The Debswana Diamond Company, a 50/50 joint venture between the government of Botswana and De Beers Group, in 2019 announced a new life extension project for its flagship mine, Jwaneng, in Botswana.

Following closely on the heels of Cut-8, the US$2 billion Cut-9 expansion project will secure the operation’s future for at least another five years while retaining its status as the largest revenue generator for the company.

This article first appeared in Mining Elites in Africa 2020

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Cut-9 will extend the life of Jwaneng past to at least 2035.

Once in operation, Cut-9 is expected to yield 52 million carats of diamonds for its shareholders, the government of Botswana and De Beers. It not only provides job security to some 2 000 personnel on site but will further create around 1 000 jobs during the peak phases of project delivery.

Read: Debswana will extend life of Botswana diamond production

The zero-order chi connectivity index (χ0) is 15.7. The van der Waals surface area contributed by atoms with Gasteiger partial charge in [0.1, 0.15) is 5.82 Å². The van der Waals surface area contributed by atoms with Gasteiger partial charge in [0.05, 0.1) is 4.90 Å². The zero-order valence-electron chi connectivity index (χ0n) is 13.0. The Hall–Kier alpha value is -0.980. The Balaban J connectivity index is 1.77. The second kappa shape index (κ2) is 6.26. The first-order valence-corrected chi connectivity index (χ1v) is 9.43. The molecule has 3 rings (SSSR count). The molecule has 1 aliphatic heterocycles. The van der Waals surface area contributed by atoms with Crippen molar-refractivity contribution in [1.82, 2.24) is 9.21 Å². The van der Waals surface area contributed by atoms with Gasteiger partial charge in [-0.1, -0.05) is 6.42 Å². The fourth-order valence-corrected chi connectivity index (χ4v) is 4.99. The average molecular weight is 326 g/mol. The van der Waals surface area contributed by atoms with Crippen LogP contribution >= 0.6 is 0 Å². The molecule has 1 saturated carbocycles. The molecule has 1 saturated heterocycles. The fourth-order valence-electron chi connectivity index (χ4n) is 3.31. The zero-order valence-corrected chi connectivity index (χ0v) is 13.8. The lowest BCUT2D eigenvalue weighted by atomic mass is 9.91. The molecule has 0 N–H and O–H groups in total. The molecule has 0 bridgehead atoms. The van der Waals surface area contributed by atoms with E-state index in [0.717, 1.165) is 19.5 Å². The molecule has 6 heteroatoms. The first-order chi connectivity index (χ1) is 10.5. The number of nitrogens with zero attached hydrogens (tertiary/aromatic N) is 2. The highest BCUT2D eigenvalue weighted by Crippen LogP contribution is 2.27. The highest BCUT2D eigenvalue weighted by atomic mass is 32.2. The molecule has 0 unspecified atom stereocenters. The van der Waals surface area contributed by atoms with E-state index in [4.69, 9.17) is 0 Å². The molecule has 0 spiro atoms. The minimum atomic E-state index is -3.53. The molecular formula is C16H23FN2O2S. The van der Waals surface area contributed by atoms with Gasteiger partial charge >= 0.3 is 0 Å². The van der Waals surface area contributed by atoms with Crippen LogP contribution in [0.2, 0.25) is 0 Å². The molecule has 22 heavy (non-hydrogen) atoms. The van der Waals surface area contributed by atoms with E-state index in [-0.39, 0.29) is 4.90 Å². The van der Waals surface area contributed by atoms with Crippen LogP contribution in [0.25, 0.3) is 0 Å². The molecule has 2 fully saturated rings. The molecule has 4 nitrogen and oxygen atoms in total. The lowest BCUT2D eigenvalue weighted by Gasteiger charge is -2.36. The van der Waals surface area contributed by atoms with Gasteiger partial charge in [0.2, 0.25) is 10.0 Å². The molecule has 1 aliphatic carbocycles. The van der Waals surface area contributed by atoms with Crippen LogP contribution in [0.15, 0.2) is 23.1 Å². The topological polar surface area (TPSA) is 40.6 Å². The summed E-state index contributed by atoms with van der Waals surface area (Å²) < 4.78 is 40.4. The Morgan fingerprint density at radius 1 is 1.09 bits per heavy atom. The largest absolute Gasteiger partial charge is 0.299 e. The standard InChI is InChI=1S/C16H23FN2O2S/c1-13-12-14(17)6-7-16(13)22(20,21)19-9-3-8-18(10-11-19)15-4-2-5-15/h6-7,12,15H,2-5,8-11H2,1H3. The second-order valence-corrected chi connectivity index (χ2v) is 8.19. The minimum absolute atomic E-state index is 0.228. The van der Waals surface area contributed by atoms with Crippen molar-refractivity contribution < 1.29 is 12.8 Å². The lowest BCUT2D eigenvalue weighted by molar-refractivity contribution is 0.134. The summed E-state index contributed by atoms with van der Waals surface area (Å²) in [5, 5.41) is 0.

While the current mining operation is expected to have depleted ore by 2029, the work required to expose the new diamond-bearing material will take several years and so to ensure operational continuity, the decision was taken to proceed well in advance.

To expose the ore, Cut-9 must remove approximately 513 Mt of waste material and process 44 Mt of material to maintain continuity of ore supply from the pit.

Read: Jwaneng: US$2 billion investment for Botswana’s brightest star

The waste removal process will the mine through to 2027 and has been outsourced to a mining contractor. Once the ore is exposed, the project will be handed over to operations to mine ore until 2035.

The contract to provide the full suite of required diamond mining services has been awarded to Majwe Mining, a joint venture between Bothakga Burrow Botswana and Thiess Botswana.

This portion of the project alone is valued at US$1.2 billion.